Vin Scully retired at the tender age of 88 from broadcasting for the LA Dodgers.

While the 2016 Presidential election has captured most of our nation’s attention this year, you may have missed the end of an era in professional baseball.   At the end of the 2016 Major League Baseball season, Vin Scully quietly and gracefully stepped away from the Los Angeles Dodgers’ broadcast booth, ending an historic 67-year hall of fame career in broadcasting.   At the tender age of 88, one of baseball’s most beloved personalities has finally hung up his microphone to enjoy retirement.  Much like Ernie Harwell’s retirement from broadcasting Detroit Tigers games over a decade ago, Vin Scully’s retirement leaves a huge void in Major League Baseball that may never be filled again.

Vin Scully’s career longevity is certainly rare.  Rarer yet is that he worked for one employer, the Dodgers, for 67 years.  Just how rare is Vin Scully’s accomplishment?   Scully worked for the L.A. Dodgers five years longer (67 years) than the average American’s retirement age (age 62) according to the Transamerica Center for Retirement Studies survey of retirees and pre-retirees.

It is probably safe to say that most Americans do not have occupations that are as enjoyable and glamorous as Vin Scully’s job broadcasting L.A. Dodger games seven or eight months out of the year.  Even so, according to the Transamerica Center for Retirement Studies survey, many workers age 50 and older indicated that they planned to work longer and retire at age 67, five years longer than the current average retirement age of 62.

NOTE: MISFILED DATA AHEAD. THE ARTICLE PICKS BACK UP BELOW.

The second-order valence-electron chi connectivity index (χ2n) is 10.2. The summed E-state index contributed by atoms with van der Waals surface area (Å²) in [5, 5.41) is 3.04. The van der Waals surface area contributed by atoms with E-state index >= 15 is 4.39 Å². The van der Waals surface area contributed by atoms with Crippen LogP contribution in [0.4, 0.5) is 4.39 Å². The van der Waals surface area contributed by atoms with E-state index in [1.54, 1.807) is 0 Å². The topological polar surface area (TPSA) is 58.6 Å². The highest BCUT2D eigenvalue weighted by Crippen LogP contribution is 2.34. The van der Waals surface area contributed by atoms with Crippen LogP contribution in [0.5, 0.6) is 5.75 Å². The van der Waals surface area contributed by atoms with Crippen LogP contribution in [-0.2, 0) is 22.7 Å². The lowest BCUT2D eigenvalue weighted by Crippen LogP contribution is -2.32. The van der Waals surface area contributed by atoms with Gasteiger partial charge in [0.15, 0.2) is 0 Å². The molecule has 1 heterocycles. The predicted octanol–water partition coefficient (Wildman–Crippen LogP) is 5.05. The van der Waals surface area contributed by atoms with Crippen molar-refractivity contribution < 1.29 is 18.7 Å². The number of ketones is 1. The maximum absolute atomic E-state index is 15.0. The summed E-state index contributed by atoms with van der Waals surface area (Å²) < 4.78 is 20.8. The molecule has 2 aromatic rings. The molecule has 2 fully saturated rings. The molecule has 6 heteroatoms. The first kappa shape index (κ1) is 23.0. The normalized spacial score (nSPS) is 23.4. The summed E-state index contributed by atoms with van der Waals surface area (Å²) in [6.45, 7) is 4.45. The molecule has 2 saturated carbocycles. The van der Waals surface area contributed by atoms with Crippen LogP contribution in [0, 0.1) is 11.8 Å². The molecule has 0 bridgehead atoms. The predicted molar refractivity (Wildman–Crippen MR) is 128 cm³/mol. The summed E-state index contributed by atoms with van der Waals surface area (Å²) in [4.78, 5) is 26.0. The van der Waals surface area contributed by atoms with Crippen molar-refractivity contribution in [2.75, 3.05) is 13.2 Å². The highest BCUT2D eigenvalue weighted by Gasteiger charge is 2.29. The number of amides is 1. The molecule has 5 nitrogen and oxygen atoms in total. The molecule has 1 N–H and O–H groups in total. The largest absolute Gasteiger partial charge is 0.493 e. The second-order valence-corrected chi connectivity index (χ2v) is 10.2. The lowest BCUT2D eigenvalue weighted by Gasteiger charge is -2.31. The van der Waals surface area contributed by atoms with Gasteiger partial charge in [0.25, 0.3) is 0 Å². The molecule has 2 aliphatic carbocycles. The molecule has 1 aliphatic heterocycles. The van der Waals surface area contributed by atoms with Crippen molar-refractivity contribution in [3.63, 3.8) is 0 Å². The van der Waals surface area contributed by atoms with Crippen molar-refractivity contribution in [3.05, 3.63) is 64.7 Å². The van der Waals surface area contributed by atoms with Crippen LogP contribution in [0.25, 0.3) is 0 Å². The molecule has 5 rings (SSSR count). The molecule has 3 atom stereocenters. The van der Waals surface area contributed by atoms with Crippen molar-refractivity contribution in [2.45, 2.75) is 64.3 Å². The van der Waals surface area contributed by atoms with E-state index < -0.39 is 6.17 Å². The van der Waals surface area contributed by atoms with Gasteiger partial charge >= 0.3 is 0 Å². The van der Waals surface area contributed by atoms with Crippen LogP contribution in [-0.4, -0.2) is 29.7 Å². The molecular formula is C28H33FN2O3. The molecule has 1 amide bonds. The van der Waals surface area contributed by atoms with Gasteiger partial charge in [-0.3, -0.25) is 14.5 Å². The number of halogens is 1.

This begs the question then, with so many Americans planning to retire at age 67, why is 62 the average retirement age in America?  The Transamerica survey found that 60% of current retirees retired earlier than they planned.

There were five reasons given for the early retirements in the Transamerica study.  Two of the most frequently cited reasons for retiring early were completely out of the control of the retiree.  Tied for first, at 27% each, in the reasons for retiring early were health concerns and organizational changes in the workplace.  Following closely behind was the third most frequent reason for early retirement, loss of job, at 26%.  12% of retirees retired earlier than expected because they believed they had enough money to live a comfortable retirement.  Finally, 4% retired earlier than expected because they received a large windfall, such as an inheritance.

The results of the Transamerica survey offer a sobering lesson for Americans:  you may not be able to work as long as you intend to.  While few Americans may choose to work as long as Vin Scully did, those planning to work until age 70, or even 67, may not have that opportunity for reasons entirely out of their control.

This makes retirement planning even more challenging because we may not have those last few years to sock away funds for our retirement.  The employment uncertainty late in our working years emphasizes the need to start saving for retirement very early in our working years.  It also highlights the need to have a solid financial plan in place at an early age so we can handle the curveballs life throws at us.

If you are a fan of baseball like I am, we are saddened that we will no longer be able to enjoy Vin Scully’s familiar play-by-play announcing of Dodger games.  Nevertheless, we can still enjoy the memories of his legendary broadcasts: calling Jack Morris’ no-hitter against the Chicago White Sox on a bitterly cold Saturday in April in 1984, Kirk Gibson’s fairy tale game-winning home run in game one of the 1988 World Series, or countless other moments of baseball lore.

My wish for each and every one of you is that you have a long and comfortable retirement that gives you the opportunity to revisit memories like these many times.  The first step to that comfortable retirement is setting up a financial plan.  Please call our office at 419-878-3934 if you have not yet taken the first step towards planning for your long and comfortable retirement.

Source: Transamerica Center for Retirement Studies